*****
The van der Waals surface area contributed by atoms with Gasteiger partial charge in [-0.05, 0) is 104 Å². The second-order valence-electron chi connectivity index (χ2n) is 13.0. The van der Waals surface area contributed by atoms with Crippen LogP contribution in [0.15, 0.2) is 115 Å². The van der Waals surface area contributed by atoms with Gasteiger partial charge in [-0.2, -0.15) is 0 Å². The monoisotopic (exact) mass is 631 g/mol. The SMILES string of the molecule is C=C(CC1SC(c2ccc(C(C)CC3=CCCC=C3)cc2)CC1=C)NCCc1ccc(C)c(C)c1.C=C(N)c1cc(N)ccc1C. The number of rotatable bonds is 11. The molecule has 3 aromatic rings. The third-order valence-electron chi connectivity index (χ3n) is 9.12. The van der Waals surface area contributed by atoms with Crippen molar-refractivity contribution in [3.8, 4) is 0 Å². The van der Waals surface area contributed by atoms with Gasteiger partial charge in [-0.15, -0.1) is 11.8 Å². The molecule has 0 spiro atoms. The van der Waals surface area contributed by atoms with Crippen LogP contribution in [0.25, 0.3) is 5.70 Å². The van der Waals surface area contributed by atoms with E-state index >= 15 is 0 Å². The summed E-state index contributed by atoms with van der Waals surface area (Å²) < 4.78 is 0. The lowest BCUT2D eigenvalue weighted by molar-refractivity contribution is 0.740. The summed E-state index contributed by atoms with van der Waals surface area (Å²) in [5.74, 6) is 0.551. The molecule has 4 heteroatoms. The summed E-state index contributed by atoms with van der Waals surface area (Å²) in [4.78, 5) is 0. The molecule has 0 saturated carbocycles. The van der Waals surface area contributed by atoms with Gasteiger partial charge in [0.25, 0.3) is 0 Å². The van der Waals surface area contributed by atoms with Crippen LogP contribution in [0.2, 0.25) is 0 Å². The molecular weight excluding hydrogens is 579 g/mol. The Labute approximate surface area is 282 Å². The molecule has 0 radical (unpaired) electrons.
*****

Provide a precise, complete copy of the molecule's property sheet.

The van der Waals surface area contributed by atoms with Gasteiger partial charge in [-0.05, 0) is 104 Å². The second-order valence-electron chi connectivity index (χ2n) is 13.0. The van der Waals surface area contributed by atoms with Crippen LogP contribution in [0.15, 0.2) is 115 Å². The van der Waals surface area contributed by atoms with Gasteiger partial charge in [-0.2, -0.15) is 0 Å². The monoisotopic (exact) mass is 631 g/mol. The SMILES string of the molecule is C=C(CC1SC(c2ccc(C(C)CC3=CCCC=C3)cc2)CC1=C)NCCc1ccc(C)c(C)c1.C=C(N)c1cc(N)ccc1C. The number of rotatable bonds is 11. The molecule has 3 aromatic rings. The third-order valence-electron chi connectivity index (χ3n) is 9.12. The van der Waals surface area contributed by atoms with Crippen molar-refractivity contribution in [3.8, 4) is 0 Å². The van der Waals surface area contributed by atoms with Gasteiger partial charge in [-0.15, -0.1) is 11.8 Å². The molecule has 0 spiro atoms. The van der Waals surface area contributed by atoms with Crippen LogP contribution in [0.25, 0.3) is 5.70 Å². The van der Waals surface area contributed by atoms with E-state index >= 15 is 0 Å². The summed E-state index contributed by atoms with van der Waals surface area (Å²) < 4.78 is 0. The lowest BCUT2D eigenvalue weighted by molar-refractivity contribution is 0.740. The summed E-state index contributed by atoms with van der Waals surface area (Å²) in [5.74, 6) is 0.551. The molecule has 4 heteroatoms. The summed E-state index contributed by atoms with van der Waals surface area (Å²) in [4.78, 5) is 0. The molecule has 0 saturated carbocycles. The van der Waals surface area contributed by atoms with Gasteiger partial charge in [0.25, 0.3) is 0 Å². The van der Waals surface area contributed by atoms with Crippen LogP contribution in [0.2, 0.25) is 0 Å². The molecular weight excluding hydrogens is 579 g/mol. The Labute approximate surface area is 282 Å². The molecule has 0 radical (unpaired) electrons.